The dose effect of human bone marrow-derived mesenchymal stem cells on epidermal development in organotypic co-culture

Laco, F. and Kun, M. and Weber, H.J. and Ramakrishna, S. and Chan, C.K. (2009) The dose effect of human bone marrow-derived mesenchymal stem cells on epidermal development in organotypic co-culture. Journal of Dermatological Science, 55 (3). pp. 150-160. ISSN 1873-569X (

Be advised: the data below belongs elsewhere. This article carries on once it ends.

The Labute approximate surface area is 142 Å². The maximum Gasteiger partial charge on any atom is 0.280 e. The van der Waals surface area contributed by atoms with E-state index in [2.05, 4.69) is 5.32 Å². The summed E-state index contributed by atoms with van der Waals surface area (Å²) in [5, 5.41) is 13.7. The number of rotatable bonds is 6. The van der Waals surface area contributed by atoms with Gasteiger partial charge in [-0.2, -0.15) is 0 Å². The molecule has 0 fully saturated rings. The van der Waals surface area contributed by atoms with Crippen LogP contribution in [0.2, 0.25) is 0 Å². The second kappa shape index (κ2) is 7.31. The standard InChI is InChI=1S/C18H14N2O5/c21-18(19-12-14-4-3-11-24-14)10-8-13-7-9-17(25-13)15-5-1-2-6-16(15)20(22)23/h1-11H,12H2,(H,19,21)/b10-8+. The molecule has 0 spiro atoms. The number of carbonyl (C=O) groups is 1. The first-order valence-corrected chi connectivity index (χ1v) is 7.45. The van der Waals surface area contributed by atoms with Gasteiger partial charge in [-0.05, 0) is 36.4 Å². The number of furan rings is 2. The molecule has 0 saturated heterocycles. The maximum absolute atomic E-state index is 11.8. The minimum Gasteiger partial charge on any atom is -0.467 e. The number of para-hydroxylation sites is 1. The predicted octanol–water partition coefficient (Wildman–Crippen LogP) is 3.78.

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BACKGROUND: A wealth of evidences have shown the participation and benefits of bone marrow-derived mesenchymal stem cells (BM-MSCs) in wound healing and skin tissue repair in vivo. However, their role in epidermal development and reconstitution is not clearly investigated. OBJECTIVE: Here we examine the quantitative effect of human BM-MSCs on epidermal regeneration in vitro. METHOD: Human keratinocytes and BM-MSCs are cultured at ratios from 0% to 100% on top of a fibroblast-embedded collagen gel in a three-dimensional organotypic co-culture model at an air-liquid interface up to 20 days and analyzed by histochemical and immunochemical staining of filaggrin, involucrin and keratin 10 on days 14 and 20. Human BM-MSCs were tracked with quantum dots in organotypic co-cultures. RESULTS: It was found that epidermal development is strongly influenced by the percentage of co-cultured BM-MSCs. A strong chemotactic effect between keratinocytes and MSCs was seen in the group with 50% of BM-MSCs, which resulted in an impaired epidermal development, whereas at a low percentage of BM-MSCs (10%), a stratified epidermal structure resembling native skin was established on day 14 of culture. Moreover, the immunostaining studies revealed that BM-MSCs in the low percentage (10%) participated in the basal periphery of reconstructed epidermis and a similar pattern characteristic of native epidermis was demonstrated in this experimental group, which was superior to all other experimental groups in terms of the thickness of stratum corneum and the expression profile of epidermal differentiation markers. CONCLUSION: This study indicates the advantage of using a new skin equivalent model incorporating a small fraction of MSCs to develop biologically useful tissues for maintaining homeostasis during skin regeneration and wound healing process.